Why Become PMP Certified?
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Why Become PMP Certified?

The following benefits are associated with becoming PMP certified:

It demonstrates proof of professional achievement.
It increases your marketability.
It provides greater opportunity for advancement in your field.

It raises customers confidence in you and your company's services.

What is PMP Certification?

PMI is the leader and the most widely recognized organization in terms of promoting project management best practices. PMI strives to maintain and endorse standards and ethics in this field and offers publications, training, seminars, chapters, special interest groups, and colleges to further the project management discipline.

PMI was founded in 1969 and first started offering the PMP certification exam in 1984. PMI is accredited as American National Standard Institute (ANSI) standards developer and also has the distinction of being the first organization to have its certification program attain International Organization for Standardization (ISO) 9001 recognition.

As of this writing, you are required to fill out an application to sit for the PMP exam.

You can submit this application online at the PMI'S website. You also need to document 35 hours of formal project management education. This might include college classes, seminars, workshops, and training sessions. Be prepared to list the class titles, location, date, and content.

In addition to filling out the application and documenting your formal project management training, there is one set of criteria you will need to meet to sit for the exam. The criteria in this set fall into two categories. You need to meet the requirement for only one of these categories:

Category 1 is for those who have a baccalaureate degree. You will need to provide proof via transcripts, of your degree with your application. In addition, you will need to complete certification forms---found at the PMI website---that show 4,500 hours of project management experience that spans a minimum of three years.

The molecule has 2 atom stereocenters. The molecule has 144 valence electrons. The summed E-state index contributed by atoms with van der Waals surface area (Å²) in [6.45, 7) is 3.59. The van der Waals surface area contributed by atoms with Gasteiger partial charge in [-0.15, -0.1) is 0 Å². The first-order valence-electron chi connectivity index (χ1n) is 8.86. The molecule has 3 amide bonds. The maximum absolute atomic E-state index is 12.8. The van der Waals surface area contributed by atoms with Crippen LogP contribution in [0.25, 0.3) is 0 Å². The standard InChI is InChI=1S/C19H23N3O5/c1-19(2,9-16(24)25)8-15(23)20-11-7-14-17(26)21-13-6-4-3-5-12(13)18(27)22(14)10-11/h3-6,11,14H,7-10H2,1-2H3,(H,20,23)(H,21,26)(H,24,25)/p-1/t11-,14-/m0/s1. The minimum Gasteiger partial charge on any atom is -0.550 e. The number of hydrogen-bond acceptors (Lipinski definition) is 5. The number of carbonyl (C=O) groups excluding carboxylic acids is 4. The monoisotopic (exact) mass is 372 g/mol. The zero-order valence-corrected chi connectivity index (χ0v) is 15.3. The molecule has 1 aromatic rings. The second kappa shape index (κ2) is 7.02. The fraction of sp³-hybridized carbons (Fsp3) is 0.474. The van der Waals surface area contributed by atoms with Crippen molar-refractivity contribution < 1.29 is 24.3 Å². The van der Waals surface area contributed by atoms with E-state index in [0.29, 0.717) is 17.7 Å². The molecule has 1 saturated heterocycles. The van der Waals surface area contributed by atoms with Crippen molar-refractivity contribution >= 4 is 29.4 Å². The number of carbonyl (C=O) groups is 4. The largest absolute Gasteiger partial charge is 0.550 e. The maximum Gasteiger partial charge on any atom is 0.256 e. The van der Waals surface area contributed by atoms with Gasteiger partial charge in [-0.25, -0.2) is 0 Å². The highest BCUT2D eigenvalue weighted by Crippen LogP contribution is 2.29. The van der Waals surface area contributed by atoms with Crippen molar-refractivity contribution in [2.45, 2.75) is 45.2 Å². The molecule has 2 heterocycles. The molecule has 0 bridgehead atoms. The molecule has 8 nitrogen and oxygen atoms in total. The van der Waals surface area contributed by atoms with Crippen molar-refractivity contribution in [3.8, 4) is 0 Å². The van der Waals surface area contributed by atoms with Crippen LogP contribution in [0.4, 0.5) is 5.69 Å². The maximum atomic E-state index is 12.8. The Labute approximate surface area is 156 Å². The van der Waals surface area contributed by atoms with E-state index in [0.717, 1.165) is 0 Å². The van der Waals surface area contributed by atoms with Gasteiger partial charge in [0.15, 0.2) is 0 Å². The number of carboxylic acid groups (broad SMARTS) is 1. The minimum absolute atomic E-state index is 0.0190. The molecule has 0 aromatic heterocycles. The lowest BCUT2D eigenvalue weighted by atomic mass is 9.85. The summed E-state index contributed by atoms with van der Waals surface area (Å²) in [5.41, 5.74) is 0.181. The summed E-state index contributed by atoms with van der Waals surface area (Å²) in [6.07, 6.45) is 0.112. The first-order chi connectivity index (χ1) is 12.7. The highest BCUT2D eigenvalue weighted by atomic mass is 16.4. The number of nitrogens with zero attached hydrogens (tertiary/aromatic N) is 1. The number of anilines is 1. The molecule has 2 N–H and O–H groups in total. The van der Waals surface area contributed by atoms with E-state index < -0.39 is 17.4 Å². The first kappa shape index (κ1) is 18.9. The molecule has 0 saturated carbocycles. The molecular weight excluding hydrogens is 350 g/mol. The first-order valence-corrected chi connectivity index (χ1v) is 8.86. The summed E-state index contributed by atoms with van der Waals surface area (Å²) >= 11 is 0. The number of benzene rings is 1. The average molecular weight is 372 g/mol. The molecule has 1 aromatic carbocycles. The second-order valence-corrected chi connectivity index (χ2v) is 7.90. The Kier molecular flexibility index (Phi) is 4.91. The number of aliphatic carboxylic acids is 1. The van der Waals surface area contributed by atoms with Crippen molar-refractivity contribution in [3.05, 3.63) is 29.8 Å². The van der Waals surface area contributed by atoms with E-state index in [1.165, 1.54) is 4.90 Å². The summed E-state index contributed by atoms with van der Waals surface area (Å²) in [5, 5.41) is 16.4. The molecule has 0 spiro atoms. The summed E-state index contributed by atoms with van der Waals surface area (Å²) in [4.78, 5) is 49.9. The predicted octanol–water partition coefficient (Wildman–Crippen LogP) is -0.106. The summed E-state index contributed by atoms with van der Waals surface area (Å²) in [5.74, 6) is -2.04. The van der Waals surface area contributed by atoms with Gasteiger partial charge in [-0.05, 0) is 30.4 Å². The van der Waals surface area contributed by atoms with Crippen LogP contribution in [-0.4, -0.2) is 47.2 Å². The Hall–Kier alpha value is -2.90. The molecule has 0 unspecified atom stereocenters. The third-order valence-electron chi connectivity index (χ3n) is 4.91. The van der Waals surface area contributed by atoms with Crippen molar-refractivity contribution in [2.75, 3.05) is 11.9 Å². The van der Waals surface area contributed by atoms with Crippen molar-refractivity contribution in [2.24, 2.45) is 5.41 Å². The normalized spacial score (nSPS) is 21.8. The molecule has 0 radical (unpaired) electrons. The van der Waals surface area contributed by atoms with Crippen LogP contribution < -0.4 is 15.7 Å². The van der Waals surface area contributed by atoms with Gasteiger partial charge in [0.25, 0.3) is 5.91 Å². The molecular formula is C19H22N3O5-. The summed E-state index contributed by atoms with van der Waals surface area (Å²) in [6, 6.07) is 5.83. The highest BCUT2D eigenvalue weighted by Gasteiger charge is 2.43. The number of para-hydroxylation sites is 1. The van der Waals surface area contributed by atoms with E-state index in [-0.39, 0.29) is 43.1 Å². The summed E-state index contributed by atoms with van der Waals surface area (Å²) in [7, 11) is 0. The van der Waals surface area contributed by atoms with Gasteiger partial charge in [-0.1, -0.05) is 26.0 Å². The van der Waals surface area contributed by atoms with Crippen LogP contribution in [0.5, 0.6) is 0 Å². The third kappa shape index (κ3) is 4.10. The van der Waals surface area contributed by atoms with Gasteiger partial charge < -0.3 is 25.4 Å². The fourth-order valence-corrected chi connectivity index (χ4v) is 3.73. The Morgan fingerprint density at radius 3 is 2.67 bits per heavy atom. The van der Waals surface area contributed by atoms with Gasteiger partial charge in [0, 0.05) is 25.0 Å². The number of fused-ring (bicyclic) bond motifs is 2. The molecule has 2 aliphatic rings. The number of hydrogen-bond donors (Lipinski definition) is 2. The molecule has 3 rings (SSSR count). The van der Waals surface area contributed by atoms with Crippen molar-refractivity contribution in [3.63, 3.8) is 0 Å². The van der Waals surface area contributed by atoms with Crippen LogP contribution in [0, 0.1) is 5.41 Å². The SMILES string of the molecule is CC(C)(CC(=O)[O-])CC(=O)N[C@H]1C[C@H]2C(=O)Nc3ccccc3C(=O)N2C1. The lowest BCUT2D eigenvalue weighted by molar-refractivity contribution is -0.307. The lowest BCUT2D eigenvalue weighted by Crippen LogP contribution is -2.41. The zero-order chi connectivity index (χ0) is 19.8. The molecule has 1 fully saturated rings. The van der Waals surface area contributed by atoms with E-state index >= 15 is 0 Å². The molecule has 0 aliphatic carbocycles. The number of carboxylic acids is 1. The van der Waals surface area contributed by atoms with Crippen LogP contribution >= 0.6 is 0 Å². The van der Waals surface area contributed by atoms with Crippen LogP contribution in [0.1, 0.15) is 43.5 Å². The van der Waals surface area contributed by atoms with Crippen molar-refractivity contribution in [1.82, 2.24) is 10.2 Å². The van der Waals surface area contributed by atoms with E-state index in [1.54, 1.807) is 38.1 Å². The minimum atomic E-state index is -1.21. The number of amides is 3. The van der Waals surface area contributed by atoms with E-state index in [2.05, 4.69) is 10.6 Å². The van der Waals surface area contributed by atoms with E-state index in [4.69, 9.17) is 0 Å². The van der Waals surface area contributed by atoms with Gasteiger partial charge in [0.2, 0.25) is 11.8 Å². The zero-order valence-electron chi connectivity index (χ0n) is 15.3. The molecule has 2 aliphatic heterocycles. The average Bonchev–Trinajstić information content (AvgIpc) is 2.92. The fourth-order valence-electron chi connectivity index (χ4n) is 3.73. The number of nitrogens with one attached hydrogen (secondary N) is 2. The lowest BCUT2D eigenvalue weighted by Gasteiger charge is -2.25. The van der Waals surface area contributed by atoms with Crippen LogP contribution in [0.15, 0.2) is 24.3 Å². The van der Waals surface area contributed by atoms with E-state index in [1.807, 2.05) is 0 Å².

Category 2 is for those who do not have a baccalaureate degree but do hold a high school diploma or equivalent. You will need to complete verification forms documenting 7,500 hours of project management experience that spans a minimum of five years.

As of this writing, (KIM HELDMAN)the exam fee is $405 for PMI membership in good standing and $555 for non PMI members.

Testing is conducted at Prometric centres. You can find a centre near you on the Prometric centre website but you will not be able to schedule your exam until your application is approved by PMI. You have one year from the time PMI receives and approves your completed application to take the exam. You will need to bring two forms of identification, such as a driver's license, with you to the Prometric testing centre on the test day. You will not be allowed to take anything with you into the testing room and will be provided with a locker to store your personal belongings.

You will be given a calculator, pencil, scrap paper. You will turn in all scrap paper, including notes and squiggles you have jotted during the test, to the centre upon completion of the exam. The exam is scored immediately, so you will know whether you have passed at the conclusion of the test. You are given four hours to complete the exam which consists of 200 randomly generated questions.

Only 175 of the 200 questions are scored. Twenty five of the 200 questions are pretest questions that will appear randomly throughout the exam.

These 25 questions are used by PMI to determine statistical information and to determine whether they can or should be used for future exams. You will receive a score of proficient, moderately proficient or below proficient for each exam domain, as well as a pass or fail score. Because

PMI uses psychometric analysis to determine whether you have passed the exam, a passing score is not published. The questions on the exam cover the five process groups and professional responsibility. You will answer questions on:

1. Initiating
2. Planning
3. Executing
4. Monitoring and controlling
5. Closing
6. Professional responsibility

1O Knowledge Areas
47 Processes
5 Process Groups

PMBOK4 has 9 Knowledge Areas
Stakeholder Engagement was introduced in PMBOK5
PMBOK6- Watch-out for the next news for the difference between PMOBK5 and PMBOK6


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